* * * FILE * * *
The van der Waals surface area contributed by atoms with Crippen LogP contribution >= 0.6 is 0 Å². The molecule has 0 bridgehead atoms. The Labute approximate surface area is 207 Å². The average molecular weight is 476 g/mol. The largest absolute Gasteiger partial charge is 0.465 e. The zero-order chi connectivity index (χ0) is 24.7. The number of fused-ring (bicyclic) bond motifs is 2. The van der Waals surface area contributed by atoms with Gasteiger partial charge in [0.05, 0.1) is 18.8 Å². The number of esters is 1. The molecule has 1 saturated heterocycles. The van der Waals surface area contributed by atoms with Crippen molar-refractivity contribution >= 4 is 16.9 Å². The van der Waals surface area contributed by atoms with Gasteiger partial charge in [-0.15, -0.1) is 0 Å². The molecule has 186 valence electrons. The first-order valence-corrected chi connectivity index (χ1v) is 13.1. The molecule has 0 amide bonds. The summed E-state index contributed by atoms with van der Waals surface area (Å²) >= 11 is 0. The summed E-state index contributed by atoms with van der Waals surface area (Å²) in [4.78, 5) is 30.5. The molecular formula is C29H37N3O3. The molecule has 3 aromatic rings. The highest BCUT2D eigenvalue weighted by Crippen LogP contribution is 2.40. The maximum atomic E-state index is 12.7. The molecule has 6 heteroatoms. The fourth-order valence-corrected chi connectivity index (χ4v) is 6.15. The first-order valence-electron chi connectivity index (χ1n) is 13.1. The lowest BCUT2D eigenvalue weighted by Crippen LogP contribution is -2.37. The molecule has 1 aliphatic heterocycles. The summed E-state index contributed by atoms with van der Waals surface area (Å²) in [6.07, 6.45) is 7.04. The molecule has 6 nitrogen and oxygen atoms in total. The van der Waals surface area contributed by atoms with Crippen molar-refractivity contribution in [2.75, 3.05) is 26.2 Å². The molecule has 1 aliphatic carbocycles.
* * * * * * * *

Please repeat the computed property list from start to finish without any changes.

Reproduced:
The van der Waals surface area contributed by atoms with Crippen LogP contribution >= 0.6 is 0 Å². The molecule has 0 bridgehead atoms. The Labute approximate surface area is 207 Å². The average molecular weight is 476 g/mol. The largest absolute Gasteiger partial charge is 0.465 e. The zero-order chi connectivity index (χ0) is 24.7. The number of fused-ring (bicyclic) bond motifs is 2. The van der Waals surface area contributed by atoms with Gasteiger partial charge in [0.05, 0.1) is 18.8 Å². The number of esters is 1. The molecule has 1 saturated heterocycles. The van der Waals surface area contributed by atoms with Crippen molar-refractivity contribution >= 4 is 16.9 Å². The van der Waals surface area contributed by atoms with Gasteiger partial charge in [-0.15, -0.1) is 0 Å². The molecule has 186 valence electrons. The first-order valence-corrected chi connectivity index (χ1v) is 13.1. The molecule has 0 amide bonds. The summed E-state index contributed by atoms with van der Waals surface area (Å²) >= 11 is 0. The summed E-state index contributed by atoms with van der Waals surface area (Å²) in [4.78, 5) is 30.5. The molecular formula is C29H37N3O3. The molecule has 3 aromatic rings. The highest BCUT2D eigenvalue weighted by Crippen LogP contribution is 2.40. The maximum atomic E-state index is 12.7. The molecule has 6 heteroatoms. The fourth-order valence-corrected chi connectivity index (χ4v) is 6.15. The first-order valence-electron chi connectivity index (χ1n) is 13.1. The lowest BCUT2D eigenvalue weighted by Crippen LogP contribution is -2.37. The molecule has 1 aliphatic heterocycles. The summed E-state index contributed by atoms with van der Waals surface area (Å²) in [6.07, 6.45) is 7.04. The molecule has 6 nitrogen and oxygen atoms in total. The van der Waals surface area contributed by atoms with Crippen molar-refractivity contribution in [2.75, 3.05) is 26.2 Å². The molecule has 1 aliphatic carbocycles.